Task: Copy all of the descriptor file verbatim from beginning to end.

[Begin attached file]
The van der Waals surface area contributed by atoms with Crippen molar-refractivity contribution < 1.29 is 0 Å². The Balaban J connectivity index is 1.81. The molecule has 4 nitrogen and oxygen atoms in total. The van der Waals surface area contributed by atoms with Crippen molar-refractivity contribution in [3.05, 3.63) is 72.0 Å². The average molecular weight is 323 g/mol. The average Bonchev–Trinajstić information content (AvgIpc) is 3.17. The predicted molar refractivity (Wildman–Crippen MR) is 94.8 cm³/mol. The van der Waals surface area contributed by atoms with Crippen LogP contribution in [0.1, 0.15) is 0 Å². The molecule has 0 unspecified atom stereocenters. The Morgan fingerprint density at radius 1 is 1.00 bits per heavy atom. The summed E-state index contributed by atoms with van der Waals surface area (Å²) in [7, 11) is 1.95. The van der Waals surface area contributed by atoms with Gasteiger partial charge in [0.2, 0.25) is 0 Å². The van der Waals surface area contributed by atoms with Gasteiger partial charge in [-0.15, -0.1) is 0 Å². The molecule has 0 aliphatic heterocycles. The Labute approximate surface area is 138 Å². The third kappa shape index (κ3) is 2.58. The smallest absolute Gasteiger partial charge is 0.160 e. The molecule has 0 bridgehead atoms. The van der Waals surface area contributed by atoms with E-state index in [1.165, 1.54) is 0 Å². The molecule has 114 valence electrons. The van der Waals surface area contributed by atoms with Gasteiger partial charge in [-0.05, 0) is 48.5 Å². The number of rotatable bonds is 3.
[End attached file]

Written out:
The van der Waals surface area contributed by atoms with Crippen molar-refractivity contribution < 1.29 is 0 Å². The Balaban J connectivity index is 1.81. The molecule has 4 nitrogen and oxygen atoms in total. The van der Waals surface area contributed by atoms with Crippen molar-refractivity contribution in [3.05, 3.63) is 72.0 Å². The average molecular weight is 323 g/mol. The average Bonchev–Trinajstić information content (AvgIpc) is 3.17. The predicted molar refractivity (Wildman–Crippen MR) is 94.8 cm³/mol. The van der Waals surface area contributed by atoms with Crippen LogP contribution in [0.1, 0.15) is 0 Å². The molecule has 0 unspecified atom stereocenters. The Morgan fingerprint density at radius 1 is 1.00 bits per heavy atom. The summed E-state index contributed by atoms with van der Waals surface area (Å²) in [7, 11) is 1.95. The van der Waals surface area contributed by atoms with Gasteiger partial charge in [0.2, 0.25) is 0 Å². The van der Waals surface area contributed by atoms with Gasteiger partial charge in [-0.15, -0.1) is 0 Å². The molecule has 0 aliphatic heterocycles. The Labute approximate surface area is 138 Å². The third kappa shape index (κ3) is 2.58. The smallest absolute Gasteiger partial charge is 0.160 e. The molecule has 0 bridgehead atoms. The van der Waals surface area contributed by atoms with E-state index in [1.165, 1.54) is 0 Å². The molecule has 114 valence electrons. The van der Waals surface area contributed by atoms with Gasteiger partial charge in [-0.05, 0) is 48.5 Å². The number of rotatable bonds is 3.